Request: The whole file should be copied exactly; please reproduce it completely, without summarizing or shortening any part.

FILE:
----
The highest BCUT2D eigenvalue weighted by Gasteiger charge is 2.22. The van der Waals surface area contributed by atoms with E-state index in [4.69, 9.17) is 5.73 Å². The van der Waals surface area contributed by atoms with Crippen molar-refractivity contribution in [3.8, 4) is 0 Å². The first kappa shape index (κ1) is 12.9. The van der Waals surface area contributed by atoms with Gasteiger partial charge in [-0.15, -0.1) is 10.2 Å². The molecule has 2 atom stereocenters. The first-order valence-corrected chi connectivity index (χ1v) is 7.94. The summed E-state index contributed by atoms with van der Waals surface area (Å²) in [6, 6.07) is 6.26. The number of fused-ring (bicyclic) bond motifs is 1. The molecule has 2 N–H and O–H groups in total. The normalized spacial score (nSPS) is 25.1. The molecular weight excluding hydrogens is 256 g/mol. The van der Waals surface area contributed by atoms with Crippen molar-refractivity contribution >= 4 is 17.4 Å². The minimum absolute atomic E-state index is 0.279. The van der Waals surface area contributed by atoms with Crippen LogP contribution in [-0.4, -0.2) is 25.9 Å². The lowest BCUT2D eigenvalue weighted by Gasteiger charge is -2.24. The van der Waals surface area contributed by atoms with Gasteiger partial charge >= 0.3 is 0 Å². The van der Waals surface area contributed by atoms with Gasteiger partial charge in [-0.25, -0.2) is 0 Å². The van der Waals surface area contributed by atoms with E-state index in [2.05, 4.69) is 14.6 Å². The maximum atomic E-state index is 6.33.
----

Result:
The highest BCUT2D eigenvalue weighted by Gasteiger charge is 2.22. The van der Waals surface area contributed by atoms with E-state index in [4.69, 9.17) is 5.73 Å². The van der Waals surface area contributed by atoms with Crippen molar-refractivity contribution in [3.8, 4) is 0 Å². The first kappa shape index (κ1) is 12.9. The van der Waals surface area contributed by atoms with Gasteiger partial charge in [-0.15, -0.1) is 10.2 Å². The molecule has 2 atom stereocenters. The first-order valence-corrected chi connectivity index (χ1v) is 7.94. The summed E-state index contributed by atoms with van der Waals surface area (Å²) in [6, 6.07) is 6.26. The number of fused-ring (bicyclic) bond motifs is 1. The molecule has 2 N–H and O–H groups in total. The normalized spacial score (nSPS) is 25.1. The molecular weight excluding hydrogens is 256 g/mol. The van der Waals surface area contributed by atoms with Crippen molar-refractivity contribution >= 4 is 17.4 Å². The minimum absolute atomic E-state index is 0.279. The van der Waals surface area contributed by atoms with Crippen LogP contribution in [-0.4, -0.2) is 25.9 Å². The lowest BCUT2D eigenvalue weighted by Gasteiger charge is -2.24. The van der Waals surface area contributed by atoms with Gasteiger partial charge >= 0.3 is 0 Å². The van der Waals surface area contributed by atoms with Gasteiger partial charge in [-0.25, -0.2) is 0 Å². The van der Waals surface area contributed by atoms with E-state index in [2.05, 4.69) is 14.6 Å². The maximum atomic E-state index is 6.33.